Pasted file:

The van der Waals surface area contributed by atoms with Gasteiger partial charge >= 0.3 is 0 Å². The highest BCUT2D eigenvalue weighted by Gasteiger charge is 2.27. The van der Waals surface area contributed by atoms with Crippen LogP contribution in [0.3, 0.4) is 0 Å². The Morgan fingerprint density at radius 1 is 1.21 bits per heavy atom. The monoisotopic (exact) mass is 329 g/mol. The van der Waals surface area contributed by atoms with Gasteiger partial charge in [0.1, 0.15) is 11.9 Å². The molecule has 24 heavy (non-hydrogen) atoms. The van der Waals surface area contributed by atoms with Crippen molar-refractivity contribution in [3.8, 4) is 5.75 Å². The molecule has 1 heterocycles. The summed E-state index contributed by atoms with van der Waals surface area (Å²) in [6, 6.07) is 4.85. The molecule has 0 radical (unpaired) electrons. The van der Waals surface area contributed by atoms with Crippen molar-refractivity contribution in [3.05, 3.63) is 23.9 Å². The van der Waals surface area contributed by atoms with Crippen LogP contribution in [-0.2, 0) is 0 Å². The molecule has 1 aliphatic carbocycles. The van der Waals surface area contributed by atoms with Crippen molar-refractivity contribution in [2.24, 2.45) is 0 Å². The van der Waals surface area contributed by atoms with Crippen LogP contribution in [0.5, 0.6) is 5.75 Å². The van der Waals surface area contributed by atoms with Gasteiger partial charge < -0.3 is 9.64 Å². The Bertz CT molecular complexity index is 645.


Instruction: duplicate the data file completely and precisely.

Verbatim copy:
The van der Waals surface area contributed by atoms with Gasteiger partial charge >= 0.3 is 0 Å². The highest BCUT2D eigenvalue weighted by Gasteiger charge is 2.27. The van der Waals surface area contributed by atoms with Crippen LogP contribution in [0.3, 0.4) is 0 Å². The Morgan fingerprint density at radius 1 is 1.21 bits per heavy atom. The monoisotopic (exact) mass is 329 g/mol. The van der Waals surface area contributed by atoms with Gasteiger partial charge in [0.1, 0.15) is 11.9 Å². The molecule has 24 heavy (non-hydrogen) atoms. The van der Waals surface area contributed by atoms with Crippen molar-refractivity contribution in [3.8, 4) is 5.75 Å². The molecule has 1 heterocycles. The summed E-state index contributed by atoms with van der Waals surface area (Å²) in [6, 6.07) is 4.85. The molecule has 0 radical (unpaired) electrons. The van der Waals surface area contributed by atoms with Crippen molar-refractivity contribution in [3.05, 3.63) is 23.9 Å². The van der Waals surface area contributed by atoms with Crippen LogP contribution in [-0.2, 0) is 0 Å². The molecule has 1 aliphatic carbocycles. The van der Waals surface area contributed by atoms with Crippen molar-refractivity contribution in [2.24, 2.45) is 0 Å². The van der Waals surface area contributed by atoms with Crippen LogP contribution in [0.5, 0.6) is 5.75 Å². The van der Waals surface area contributed by atoms with Gasteiger partial charge < -0.3 is 9.64 Å². The Bertz CT molecular complexity index is 645.